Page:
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6
8
Out of kindness to the US, yes Theyre too greedy. No.
Debate Score:14
Arguments:10
Total Votes:18
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 Out of kindness to the US, yes (4)
 
 Theyre too greedy. No. (6)

Debate Creator

Amarel(5470) pic



Treasury Secretary calls for minimum global corporate income tax. Will the globe


U.S. Treasury Secretary Janet Yellen on Monday urged the adoption of a minimum global corporate income tax, an effort to at least partially offset any disadvantages that might arise from the Biden administration’s proposed increase in the U.S. corporate tax rate.

https://apnews.com/article/janet-yellen-minimum-global-corporate-income-tax-0a839a4705566a8b9f8bd5411bfe62d5

Out of kindness to the US, yes

Side Score: 6
VS.

Theyre too greedy. No.

Side Score: 8
1 point

Such an international agreement would establish a more fair and equitable tax structure.

Too many countries, such as Ireland and Luxembourg keep their corporation tax rates artificially low so as to attract the large multinational companies to their shores and let them pay their tax on profits at a much lower percentage than the countries in which they conduct most of their business.

Germany and France are becoming exasperated with Ireland in particular and have threatened to introduce legislation similar to the proposals of Janet Yellen.

It's most unlikely that Ms, Yellen will be successful in her bid to even out the hills and dales of the global corporation tax structures, but it's well worth a try and will put the cheaters on notice that the days of easy money may be numbered.

Side: Out of kindness to the US, yes
Amarel(5470) Disputed
1 point

Too many countries, such as Ireland and Luxembourg keep their corporation tax rates artificially low so as to attract the large multinational companies

Tax rates are driven by government, not market forces. As such, there is no market equilibrium tax rate below which taxes are "artificially low". A country's tax scheme is a matter of domestic policy. If low taxes attract business and are good for the the domestic economy, then that's a consideration for domestic legislators.

put the cheaters on notice that the days of easy money may be numbered.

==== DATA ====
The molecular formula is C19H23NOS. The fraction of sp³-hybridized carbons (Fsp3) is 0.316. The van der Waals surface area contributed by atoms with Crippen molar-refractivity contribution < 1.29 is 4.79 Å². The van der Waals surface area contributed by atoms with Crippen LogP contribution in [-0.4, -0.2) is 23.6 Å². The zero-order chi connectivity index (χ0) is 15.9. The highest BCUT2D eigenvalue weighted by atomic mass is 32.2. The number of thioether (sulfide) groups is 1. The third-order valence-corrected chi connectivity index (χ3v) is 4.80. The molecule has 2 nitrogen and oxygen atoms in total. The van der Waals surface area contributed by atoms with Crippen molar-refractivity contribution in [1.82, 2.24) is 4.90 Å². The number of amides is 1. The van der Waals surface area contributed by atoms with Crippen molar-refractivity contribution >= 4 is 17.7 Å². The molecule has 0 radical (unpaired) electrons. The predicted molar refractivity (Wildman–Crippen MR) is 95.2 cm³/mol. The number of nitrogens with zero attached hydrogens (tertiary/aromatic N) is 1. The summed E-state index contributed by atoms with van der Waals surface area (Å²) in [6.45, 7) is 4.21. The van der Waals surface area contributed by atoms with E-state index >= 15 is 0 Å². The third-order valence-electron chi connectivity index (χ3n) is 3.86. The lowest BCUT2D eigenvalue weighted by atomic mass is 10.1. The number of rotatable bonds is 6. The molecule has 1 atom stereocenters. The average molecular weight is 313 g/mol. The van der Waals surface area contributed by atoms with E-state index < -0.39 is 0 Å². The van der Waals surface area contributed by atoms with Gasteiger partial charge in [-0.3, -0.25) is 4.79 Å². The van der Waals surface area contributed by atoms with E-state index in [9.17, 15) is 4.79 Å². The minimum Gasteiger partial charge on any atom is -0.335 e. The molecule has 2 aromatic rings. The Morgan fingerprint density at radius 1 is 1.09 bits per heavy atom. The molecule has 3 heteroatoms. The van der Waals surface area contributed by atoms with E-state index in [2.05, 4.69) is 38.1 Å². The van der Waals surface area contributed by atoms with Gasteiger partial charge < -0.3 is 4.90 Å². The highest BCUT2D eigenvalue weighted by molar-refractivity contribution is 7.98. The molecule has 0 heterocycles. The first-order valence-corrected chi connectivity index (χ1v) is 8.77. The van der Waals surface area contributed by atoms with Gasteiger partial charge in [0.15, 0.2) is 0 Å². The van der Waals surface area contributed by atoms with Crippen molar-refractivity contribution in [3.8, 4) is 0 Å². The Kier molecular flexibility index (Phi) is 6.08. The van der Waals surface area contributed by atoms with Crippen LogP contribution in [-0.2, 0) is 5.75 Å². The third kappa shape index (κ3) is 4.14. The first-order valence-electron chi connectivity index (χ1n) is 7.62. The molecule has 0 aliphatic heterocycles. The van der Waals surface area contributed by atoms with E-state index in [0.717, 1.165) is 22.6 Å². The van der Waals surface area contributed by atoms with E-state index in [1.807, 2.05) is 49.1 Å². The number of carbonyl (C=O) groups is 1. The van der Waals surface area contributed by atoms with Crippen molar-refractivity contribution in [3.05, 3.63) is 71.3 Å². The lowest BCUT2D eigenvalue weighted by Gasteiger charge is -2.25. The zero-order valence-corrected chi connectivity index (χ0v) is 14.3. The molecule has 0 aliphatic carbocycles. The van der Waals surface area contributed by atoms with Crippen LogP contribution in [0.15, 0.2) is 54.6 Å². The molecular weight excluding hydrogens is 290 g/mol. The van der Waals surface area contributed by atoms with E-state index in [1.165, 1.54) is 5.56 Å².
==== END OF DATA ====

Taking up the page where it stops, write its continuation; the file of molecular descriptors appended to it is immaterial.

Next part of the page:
If my country raises it's taxes, it's hardly a case of "cheating" if other countries decline to do so. If you disagree, maybe you would support a barrier to exit. Some countries have done so before. I wouldn't call those the fair players though.

Side: Theyre too greedy. No.
1 point

Tax rates are driven by government, not market forces.

He didn't make any claims about who drives tax rates you pure idiot. He said:-

Too many countries, such as Ireland and Luxembourg keep their corporation tax rates artificially low so as to attract the large multinational companies

As such, there is no market equilibrium tax rate below which taxes are "artificially low".

Oh dear God, why are you so stupid?

So, because tax rates are set by the government, they therefore pull them out of thin air, without checking the economic and/or market data??? Just WTF????

Another fine shitpost, Amarel. Pat yourself on the back. I'm continuously impressed by how many words you need to say absolutely nothing.

Side: Out of kindness to the US, yes
Mongele(486) Disputed
1 point

Yes you really are the fool everyone else makes you out to be.

What the hell are you slabbering about?

Of course governments set the tax rates and it's the governments who CHEAT by setting their ''CORPORATION'' tax rates lower than their trading partners, such as the Republic of Ireland and Luxembourg do on the rest of the E.U's member states.

Being part of the E.U., and enjoying the benefits of the single market comes with responsibilities and the governments of each individual nation has agreed to, and is expected to set their corporation tax rate in line with the other countries of the trading bloc.

The U.S.A., belongs to the trading bloc, N.A.F.T.A., and it is chiefly in this context that Janet Yellen is calling for tax parity and suggesting that the country's other trading partners, outside N.A.F.T.A., consider adopting a uniform rate of 'CORPORATION TAX'.

OF COURSE INDEPENDENT NATIONS CAN SET THEIR DOMESTIC RATE OF TAXES BUT WHEN ONE OR MORE OF THEM REDUCES ITS CORPORATION TAX LEVELS BELOW THOSE OF THE COUNTRIES WITH WHICH IT TRADES IT WILL ENJOY AN UNFAIR ADVANTAGE BY ATTRACTING FOREIGN INVESTMENT.

Side: Out of kindness to the US, yes
1 point

There is no way most countries will follow Biden on this. It is too risky and the countries that do follow it will become less attractive than the ones who don't. My opinion is no.

Side: Theyre too greedy. No.
1 point

Yellen further explained that this is an effort with the G20 to level the playing field and stop the race to the bottom. It seems to me that many at the "bottom" are not in the G20 and this would incentivise the race. Furthermore, if we did come up with some kind of organized agreement, it would fall apart as soon as any other country calls on the US to hinder it's economy for their sake. It's a foolish proposal.

Side: Theyre too greedy. No.